Brain Snacks: Tasty Tidbits of Knowledge
When Wells's mother worked as a housekeeper at Uppark, her quarters were in the basement. Might this have influenced Wells's ideas about subterranean living? (source).
The fourth dimension (and beyond) wasn't a totally new concept for Wells's readers. Some scientists had discussed it, like C. H. Hinton in his essay "What is the Fourth Dimension?" (1884). Some interesting fiction had also explored the notion of dimensions, like Edwin A. Abbott's Flatland (1884). Flatland is interesting, we think, because it asks questions like: what would a sphere moving through a two-dimensional world look like to its inhabitants? The answer: they would see the sphere as a series of events. This is kind of like how the Time Traveller describes the aging process: what we see when we look at a person at a given age is merely a cross section of the whole person; all of these cross sections together make up the person in the fourth dimension.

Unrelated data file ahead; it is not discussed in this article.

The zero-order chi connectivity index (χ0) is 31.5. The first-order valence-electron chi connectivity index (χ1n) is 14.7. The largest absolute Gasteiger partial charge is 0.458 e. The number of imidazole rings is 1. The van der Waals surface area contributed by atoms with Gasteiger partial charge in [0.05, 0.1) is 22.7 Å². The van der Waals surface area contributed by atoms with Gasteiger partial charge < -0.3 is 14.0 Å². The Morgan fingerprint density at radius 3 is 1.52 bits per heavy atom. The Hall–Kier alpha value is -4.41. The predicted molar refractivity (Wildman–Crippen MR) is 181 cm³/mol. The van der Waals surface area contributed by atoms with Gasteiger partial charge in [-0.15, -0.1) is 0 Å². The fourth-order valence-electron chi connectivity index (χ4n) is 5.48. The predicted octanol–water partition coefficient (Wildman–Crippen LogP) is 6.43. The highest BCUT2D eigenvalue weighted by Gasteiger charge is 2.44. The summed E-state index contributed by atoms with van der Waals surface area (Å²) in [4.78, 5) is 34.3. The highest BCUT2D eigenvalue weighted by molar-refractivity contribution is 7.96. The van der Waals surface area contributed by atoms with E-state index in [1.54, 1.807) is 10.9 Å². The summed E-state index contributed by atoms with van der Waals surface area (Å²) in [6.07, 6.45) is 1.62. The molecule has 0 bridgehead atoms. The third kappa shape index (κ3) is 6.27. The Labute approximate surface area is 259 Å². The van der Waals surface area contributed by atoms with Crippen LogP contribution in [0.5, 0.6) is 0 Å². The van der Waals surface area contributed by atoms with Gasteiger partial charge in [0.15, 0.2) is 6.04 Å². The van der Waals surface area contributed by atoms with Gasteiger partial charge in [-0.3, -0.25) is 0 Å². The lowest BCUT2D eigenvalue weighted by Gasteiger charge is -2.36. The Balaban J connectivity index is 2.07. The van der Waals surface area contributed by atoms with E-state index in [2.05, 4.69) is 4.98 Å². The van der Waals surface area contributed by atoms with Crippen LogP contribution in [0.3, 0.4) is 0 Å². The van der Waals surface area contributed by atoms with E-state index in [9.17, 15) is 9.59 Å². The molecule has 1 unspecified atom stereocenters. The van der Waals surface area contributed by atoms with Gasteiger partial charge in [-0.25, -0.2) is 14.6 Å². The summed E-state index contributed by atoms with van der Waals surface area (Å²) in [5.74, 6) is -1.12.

Another notable work about people living underground is Edward Bulwer-Lytton's The Coming Race (1871), which was about someone falling into a deep mine and discovering an incredible civilization under the earth. This civilization, called the Vril-ya, is enormously advanced and powerful, very different from the Morlocks. But there's still a sense of threat there – the Vril-ya are, after all, the "coming race."
Wells's speculation about the future is not limited to The Time Machine. He wrote several nonfiction works of futurism, like Anticipations and The Future in America. These were immensely popular, and for a time they somewhat eclipsed his novels.
The idea of Morlocks and Eloi has been used by other writers interested in social segregation. Fairly recently science fiction author Neal Stephenson wrote a collection of essays titled In the Beginning was the Command Line, in which he suggests that the Morlocks of the world today are those who understand how things actually work – the computer engineers and programmers. While the Time Traveller seems to sympathize more with the Eloi, Stephenson praises the Morlocks for their technical skills.